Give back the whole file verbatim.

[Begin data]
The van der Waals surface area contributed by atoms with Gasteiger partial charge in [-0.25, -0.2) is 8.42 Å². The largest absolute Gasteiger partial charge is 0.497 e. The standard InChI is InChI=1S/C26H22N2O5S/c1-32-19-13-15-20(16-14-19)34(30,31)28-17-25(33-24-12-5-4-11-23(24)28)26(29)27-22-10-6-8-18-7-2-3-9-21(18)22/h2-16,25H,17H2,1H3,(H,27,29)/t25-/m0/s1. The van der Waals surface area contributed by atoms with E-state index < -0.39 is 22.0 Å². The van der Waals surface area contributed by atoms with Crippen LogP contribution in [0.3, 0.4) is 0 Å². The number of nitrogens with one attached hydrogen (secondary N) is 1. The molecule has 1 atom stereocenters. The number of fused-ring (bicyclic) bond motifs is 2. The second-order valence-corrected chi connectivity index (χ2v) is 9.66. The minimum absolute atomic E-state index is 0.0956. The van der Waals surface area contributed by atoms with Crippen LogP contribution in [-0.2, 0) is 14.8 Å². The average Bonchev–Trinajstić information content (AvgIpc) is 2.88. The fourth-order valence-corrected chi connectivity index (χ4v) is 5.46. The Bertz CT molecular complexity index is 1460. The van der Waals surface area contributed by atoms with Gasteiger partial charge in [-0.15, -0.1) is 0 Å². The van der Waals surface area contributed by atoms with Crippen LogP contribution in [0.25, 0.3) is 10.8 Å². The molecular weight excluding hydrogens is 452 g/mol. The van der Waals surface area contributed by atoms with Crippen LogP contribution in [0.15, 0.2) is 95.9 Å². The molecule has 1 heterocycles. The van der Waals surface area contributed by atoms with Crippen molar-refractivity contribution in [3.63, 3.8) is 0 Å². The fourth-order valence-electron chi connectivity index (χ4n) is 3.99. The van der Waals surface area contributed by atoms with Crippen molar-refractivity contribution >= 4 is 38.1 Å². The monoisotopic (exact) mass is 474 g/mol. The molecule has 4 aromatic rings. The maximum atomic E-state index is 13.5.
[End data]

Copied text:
The van der Waals surface area contributed by atoms with Gasteiger partial charge in [-0.25, -0.2) is 8.42 Å². The largest absolute Gasteiger partial charge is 0.497 e. The standard InChI is InChI=1S/C26H22N2O5S/c1-32-19-13-15-20(16-14-19)34(30,31)28-17-25(33-24-12-5-4-11-23(24)28)26(29)27-22-10-6-8-18-7-2-3-9-21(18)22/h2-16,25H,17H2,1H3,(H,27,29)/t25-/m0/s1. The van der Waals surface area contributed by atoms with E-state index < -0.39 is 22.0 Å². The van der Waals surface area contributed by atoms with Crippen LogP contribution in [0.3, 0.4) is 0 Å². The number of nitrogens with one attached hydrogen (secondary N) is 1. The molecule has 1 atom stereocenters. The number of fused-ring (bicyclic) bond motifs is 2. The second-order valence-corrected chi connectivity index (χ2v) is 9.66. The minimum absolute atomic E-state index is 0.0956. The van der Waals surface area contributed by atoms with Crippen LogP contribution in [-0.2, 0) is 14.8 Å². The average Bonchev–Trinajstić information content (AvgIpc) is 2.88. The fourth-order valence-corrected chi connectivity index (χ4v) is 5.46. The Bertz CT molecular complexity index is 1460. The van der Waals surface area contributed by atoms with Gasteiger partial charge in [-0.15, -0.1) is 0 Å². The van der Waals surface area contributed by atoms with Crippen LogP contribution in [0.25, 0.3) is 10.8 Å². The molecular weight excluding hydrogens is 452 g/mol. The van der Waals surface area contributed by atoms with Crippen LogP contribution in [0.15, 0.2) is 95.9 Å². The molecule has 1 heterocycles. The van der Waals surface area contributed by atoms with Crippen molar-refractivity contribution in [3.63, 3.8) is 0 Å². The fourth-order valence-electron chi connectivity index (χ4n) is 3.99. The van der Waals surface area contributed by atoms with Crippen molar-refractivity contribution >= 4 is 38.1 Å². The monoisotopic (exact) mass is 474 g/mol. The molecule has 4 aromatic rings. The maximum atomic E-state index is 13.5.